Matins and First Hour of Holy Thursday

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This is my first Holy Week as choirmistress so I do want to keep a record, but I won’t be able to count the congregation, just the altar and the choir!

Time: slightly under 2 hours, not counting the panichida; let’s make it a round 2 hours including the panichida Total: 2:00

Crew: Altar: Just Fr T, with an acolyte in civvies holding the candle when he read the Gospel. Choir: SSATB, practically my dream team, only one person who really needs to be told to pay attention, the rest do it all by themselves.

Congregation: 5-6, I think, but I have no eyes in the back of my left shoulder. I thought most or all of them were earnest young men, but during the First Hour when people were venerating the icon before they went to catch trains [1] I also saw an earnest young woman. There were 14 people at the Panichida (40th day remembrance of the death of a beloved parishioner and choirmate) but some of those were only there for the Panichida.

1 Even three people in the choir, one by one. Well, one just left, but the other two did have trains to catch. This service ends at a very awkward time for train travel.

My new timer, actually a “basic sports stopwatch”, arrived this morning. I succeeded in setting the time, date and day of the week with the Chinglish instructions, and accidentally set the time to 24-hour which I wanted anyway so I’m not going to try and figure out how I did that. Or indeed touch any of the settings now it’s set right (I think it’s about 20 seconds fast compared to my laptop, ah well). Also I discovered how to turn off the alarm. It does have a tiny beep on start/stop which is probably not noticeable when there’s any surround sound at all. I put it in my choir utensils pencil-case — and then completely forgot to use it, that’s why the time is estimated rather than exact.

I’m still learning to relax my legs when directing the choir, so I ended up with stiff knees and numb feet. But the singing was worth it: once we were used to the Holy Week tone it was as smooth as butter. Even the canon (which Fr T complimented me on after the service): we had PRACTICED that! At least four of the five people singing had practiced it, in two different combinations.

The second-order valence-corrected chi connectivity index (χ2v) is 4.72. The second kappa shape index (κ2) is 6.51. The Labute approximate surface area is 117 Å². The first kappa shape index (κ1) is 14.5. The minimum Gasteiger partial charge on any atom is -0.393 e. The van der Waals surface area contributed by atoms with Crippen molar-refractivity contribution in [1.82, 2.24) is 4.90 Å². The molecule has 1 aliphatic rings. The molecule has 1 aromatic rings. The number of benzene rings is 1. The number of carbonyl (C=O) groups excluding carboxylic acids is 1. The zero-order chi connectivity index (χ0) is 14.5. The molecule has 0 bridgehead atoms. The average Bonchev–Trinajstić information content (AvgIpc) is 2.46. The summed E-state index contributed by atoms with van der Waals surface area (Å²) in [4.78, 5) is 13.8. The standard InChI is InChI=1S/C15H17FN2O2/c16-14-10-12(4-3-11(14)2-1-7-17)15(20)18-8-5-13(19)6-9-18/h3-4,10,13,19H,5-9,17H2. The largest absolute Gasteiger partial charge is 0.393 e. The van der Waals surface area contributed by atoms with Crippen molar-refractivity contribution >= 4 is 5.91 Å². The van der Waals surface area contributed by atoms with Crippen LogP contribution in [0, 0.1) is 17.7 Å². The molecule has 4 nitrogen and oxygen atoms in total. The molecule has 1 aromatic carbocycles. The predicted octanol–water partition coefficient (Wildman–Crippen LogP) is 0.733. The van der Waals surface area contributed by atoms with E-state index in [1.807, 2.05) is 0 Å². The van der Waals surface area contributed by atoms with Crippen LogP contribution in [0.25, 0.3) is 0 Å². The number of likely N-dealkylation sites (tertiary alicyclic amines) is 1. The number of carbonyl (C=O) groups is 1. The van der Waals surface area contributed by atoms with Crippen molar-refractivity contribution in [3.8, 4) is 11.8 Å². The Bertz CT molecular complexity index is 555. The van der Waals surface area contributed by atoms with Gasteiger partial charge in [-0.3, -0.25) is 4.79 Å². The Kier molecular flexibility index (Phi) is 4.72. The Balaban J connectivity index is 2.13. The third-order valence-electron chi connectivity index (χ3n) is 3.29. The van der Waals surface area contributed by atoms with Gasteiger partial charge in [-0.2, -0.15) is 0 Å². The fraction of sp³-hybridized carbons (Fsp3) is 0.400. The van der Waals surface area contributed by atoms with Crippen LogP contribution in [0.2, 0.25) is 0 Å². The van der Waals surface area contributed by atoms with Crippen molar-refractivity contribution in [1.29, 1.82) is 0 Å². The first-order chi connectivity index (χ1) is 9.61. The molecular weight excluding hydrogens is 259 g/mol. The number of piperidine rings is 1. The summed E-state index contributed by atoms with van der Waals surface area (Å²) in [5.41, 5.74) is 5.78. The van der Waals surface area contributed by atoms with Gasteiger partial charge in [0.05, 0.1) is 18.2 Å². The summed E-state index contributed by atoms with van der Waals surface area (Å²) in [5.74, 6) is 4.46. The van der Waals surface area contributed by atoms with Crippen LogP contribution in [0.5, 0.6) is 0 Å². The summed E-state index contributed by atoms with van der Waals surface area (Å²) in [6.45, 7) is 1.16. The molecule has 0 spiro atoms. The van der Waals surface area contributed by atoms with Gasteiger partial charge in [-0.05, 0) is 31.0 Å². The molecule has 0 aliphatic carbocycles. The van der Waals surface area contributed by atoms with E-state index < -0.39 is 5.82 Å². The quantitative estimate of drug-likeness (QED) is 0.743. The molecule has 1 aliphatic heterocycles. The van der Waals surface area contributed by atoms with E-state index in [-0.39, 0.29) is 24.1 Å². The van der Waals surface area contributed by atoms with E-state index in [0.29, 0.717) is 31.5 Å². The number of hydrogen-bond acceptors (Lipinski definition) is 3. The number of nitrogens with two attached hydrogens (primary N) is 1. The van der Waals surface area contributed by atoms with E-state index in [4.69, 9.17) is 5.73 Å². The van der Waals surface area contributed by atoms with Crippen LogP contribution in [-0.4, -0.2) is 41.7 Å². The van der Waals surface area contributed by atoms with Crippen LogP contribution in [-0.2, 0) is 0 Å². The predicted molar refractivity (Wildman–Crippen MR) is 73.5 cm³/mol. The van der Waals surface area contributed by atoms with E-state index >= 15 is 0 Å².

I’m so happy that the first service went well! Apart from the glitch near the end when everybody was already tired and we kept singing the wrong response to the prayers (not the wrong words, that’s just “Lord have mercy” every time, but the wrong tune of two alternating tunes). Now if everybody had been singing the same wrong response… Also, we were expecting a short end-of-service, and got the long one, so we had to sing it by heart and nobody (not even me) remembered how the text fit to the Holy Week tune.

 

Reading notes, week 15

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April 13: Witchmark by C.L. Polk. One reviewer called it “sort of steampunk-fantasy murder-mystery with paranormal romance vibes set in a world inspired by WWI Britain” — er, yes. Happy ending, after a couple of fairly nasty things (not between the lovers though) that I didn’t see coming.

April 15: How To: Absurd Scientific Advice for Common Real-World Problems by Randall Munroe, of xckd fame. Lots of fun!

The Girl’s Guide to Defeating the Dark Lord by Cassandra Clare, or Claire (the link goes to the full text! read it! it’s short and fun!). I thought I’d seek out more by Cassandra Clare but most of the rest she’s written seems to be too dark for me.

Index of reading notes is here.

Reading notes, week 14